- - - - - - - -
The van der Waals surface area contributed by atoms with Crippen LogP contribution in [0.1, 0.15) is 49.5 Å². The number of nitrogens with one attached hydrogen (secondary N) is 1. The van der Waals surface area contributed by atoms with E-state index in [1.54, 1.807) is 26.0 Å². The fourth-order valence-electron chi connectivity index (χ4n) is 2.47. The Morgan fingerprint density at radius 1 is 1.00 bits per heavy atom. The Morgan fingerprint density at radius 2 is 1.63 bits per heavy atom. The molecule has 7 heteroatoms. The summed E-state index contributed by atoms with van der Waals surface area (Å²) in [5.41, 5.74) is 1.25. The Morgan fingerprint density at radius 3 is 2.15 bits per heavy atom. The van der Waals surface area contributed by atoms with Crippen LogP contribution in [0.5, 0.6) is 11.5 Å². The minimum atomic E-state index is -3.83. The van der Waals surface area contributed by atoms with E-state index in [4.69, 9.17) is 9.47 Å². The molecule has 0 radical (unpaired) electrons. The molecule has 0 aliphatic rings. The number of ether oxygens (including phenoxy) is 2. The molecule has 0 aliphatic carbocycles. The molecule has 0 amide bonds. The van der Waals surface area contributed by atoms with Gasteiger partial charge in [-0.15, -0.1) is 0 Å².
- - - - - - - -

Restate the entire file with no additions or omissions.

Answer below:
The van der Waals surface area contributed by atoms with Crippen LogP contribution in [0.1, 0.15) is 49.5 Å². The number of nitrogens with one attached hydrogen (secondary N) is 1. The van der Waals surface area contributed by atoms with E-state index in [1.54, 1.807) is 26.0 Å². The fourth-order valence-electron chi connectivity index (χ4n) is 2.47. The Morgan fingerprint density at radius 1 is 1.00 bits per heavy atom. The Morgan fingerprint density at radius 2 is 1.63 bits per heavy atom. The molecule has 7 heteroatoms. The summed E-state index contributed by atoms with van der Waals surface area (Å²) in [5.41, 5.74) is 1.25. The Morgan fingerprint density at radius 3 is 2.15 bits per heavy atom. The van der Waals surface area contributed by atoms with Crippen LogP contribution in [0.5, 0.6) is 11.5 Å². The minimum atomic E-state index is -3.83. The van der Waals surface area contributed by atoms with E-state index in [4.69, 9.17) is 9.47 Å². The molecule has 0 radical (unpaired) electrons. The molecule has 0 aliphatic rings. The number of ether oxygens (including phenoxy) is 2. The molecule has 0 aliphatic carbocycles. The molecule has 0 amide bonds. The van der Waals surface area contributed by atoms with Gasteiger partial charge in [-0.15, -0.1) is 0 Å².